Part of the appeal of this place is its location, miles from everything else, tucked away amidst freezing water and held in the grips of permafrost. Svalbard holds vast expanses of glaciers, a fair share of mountains and fjords, and populations of arctic foxes, reindeer, whales and migrating birds. Much of the land around Pyramiden is protected in the form of two national parks: Nordre Isfjorden (which roughly translates to Northern Icefjord, see photo below) and Sassen-Bünsow Land National Park. I’d probably go for the landscape and wildlife alone, even without the added attraction of a ghost town.

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There is a small, recently opened hotel in Pyramiden, so staying in town is possible. While it at first seemed disappointing to have a human presence in the abandoned place (although not a permanent settlement), a small haven for visitors is probably not a bad idea given the remoteness and climate. Also, there’s the polar bears to consider… I’m not an avid camper nor much use with a firearm, so Hotel Tulip may be just the ticket after all.

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A few days at the Tulip could spin enough ideas to fuel horror stories for a decade. Whatever your monster of choice, I’m sure this town can house it. A ghoul? Sure – it is a ghost town after all. Disease? Absolutely – imagine frozen contagions freed in a thawing landscape. Vampires? Of course – this is north of Barrow, Alaska, and darker than 30 days of night. Sea monsters? The waters are dark too, and cold. Land monsters? Already have those if you count the polar bears. Below ground? There’s the mines. Dystopia? Well, if you needed a place to hide from the horrors of the world, or stage the revolution, this is pretty far way. I might just put it on the wishlist for 2017.

 

(All images credited in title (hover for information and links). Photos from (in order) ser_is_snarkish, Frode Ramore, Bente Nordhagen, Bjoertvedt, Jerzy Strzelecki and google maps).

The best comics! (Last Blood)

I figured I’d do a series of posts highlighting some great (and free) online comics. There are some fantastic artists out there and it seems a shame not to plug their work. While I tend to prefer horror/fantasy comics, the ‘must-recommend’ list is still quite varied.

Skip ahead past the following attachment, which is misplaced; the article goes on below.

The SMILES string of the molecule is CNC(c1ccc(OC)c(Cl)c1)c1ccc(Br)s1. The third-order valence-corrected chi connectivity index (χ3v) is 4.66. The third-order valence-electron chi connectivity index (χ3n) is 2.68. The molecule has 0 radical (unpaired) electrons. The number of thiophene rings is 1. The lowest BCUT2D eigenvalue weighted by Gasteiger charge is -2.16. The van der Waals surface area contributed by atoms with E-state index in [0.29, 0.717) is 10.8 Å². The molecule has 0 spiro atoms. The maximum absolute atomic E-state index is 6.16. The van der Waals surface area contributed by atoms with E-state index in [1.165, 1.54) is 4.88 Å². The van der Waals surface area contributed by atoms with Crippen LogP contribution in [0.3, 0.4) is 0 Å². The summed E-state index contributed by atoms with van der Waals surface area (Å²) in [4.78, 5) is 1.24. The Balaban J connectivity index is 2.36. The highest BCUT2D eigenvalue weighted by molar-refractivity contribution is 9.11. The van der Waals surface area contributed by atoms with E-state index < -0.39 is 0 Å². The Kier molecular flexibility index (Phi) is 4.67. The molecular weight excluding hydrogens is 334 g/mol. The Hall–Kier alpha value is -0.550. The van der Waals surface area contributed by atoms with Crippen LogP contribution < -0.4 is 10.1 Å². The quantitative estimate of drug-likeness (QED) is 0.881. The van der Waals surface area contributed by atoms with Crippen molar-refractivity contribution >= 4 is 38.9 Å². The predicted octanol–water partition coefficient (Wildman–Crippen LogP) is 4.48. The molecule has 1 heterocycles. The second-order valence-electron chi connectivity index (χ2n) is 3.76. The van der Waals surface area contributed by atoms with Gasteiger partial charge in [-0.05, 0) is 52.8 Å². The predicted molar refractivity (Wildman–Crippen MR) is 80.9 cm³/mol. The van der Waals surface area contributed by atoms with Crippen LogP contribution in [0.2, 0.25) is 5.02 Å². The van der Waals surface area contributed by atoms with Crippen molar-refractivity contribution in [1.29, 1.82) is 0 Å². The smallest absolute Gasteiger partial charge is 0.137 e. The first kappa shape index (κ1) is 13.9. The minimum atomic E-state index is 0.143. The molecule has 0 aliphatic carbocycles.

First out is Last Blood, which is a take on the typical zombie story but with a few clever twists. The art (by Owen Gieni) is beautiful in a rough and gritty sort of way, perfectly complimenting the story (by Bobby Crosby). It starts on familiar ground: the small group of survivors and the zombies closing in – you’ve seen it before. And just when you think you know what you’re in for, you suddenly get… (drum roll) vampires.

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The premise is simple: the zombie apocalypse happened and human blood is in short supply, meaning that any vampire not wanting to starve needs to protect the last human survivors from the undead zombie hordes. As for the humans, the situation is simple: the enemy of my enemy (and the lesser of two evils) is the only option available. The introduction of a human-vampire alliance is only the first twist, and I won’t mention the rest and spoil the surprise. Suffice to say that trust is at an all-time low, there’s plenty of peril to go around and the two types of monster lore fit together surprisingly well. Both vampires and zombies benefit from this fresh interaction, bringing a much needed different dynamic to story structures that do occasionally risk going a bit stale.

Last Blood is high on concept and perhaps less so on characterisation, but I’m willing to forgive that if the underlying idea works. And here it does work very well indeed. Last Blood is clever, it feels new and it makes surprising sense. The latter part is quite a treat, as I’m always happy to suspend my disbelief but very grateful if I don’t have to do it too much. So if you’re after a fresh version of ‘zombies and vampires and apocalypse, oh my’, prefer your plot hole-free, and don’t mind if the premise takes the driver’s seat, Last Blood is almost perfect.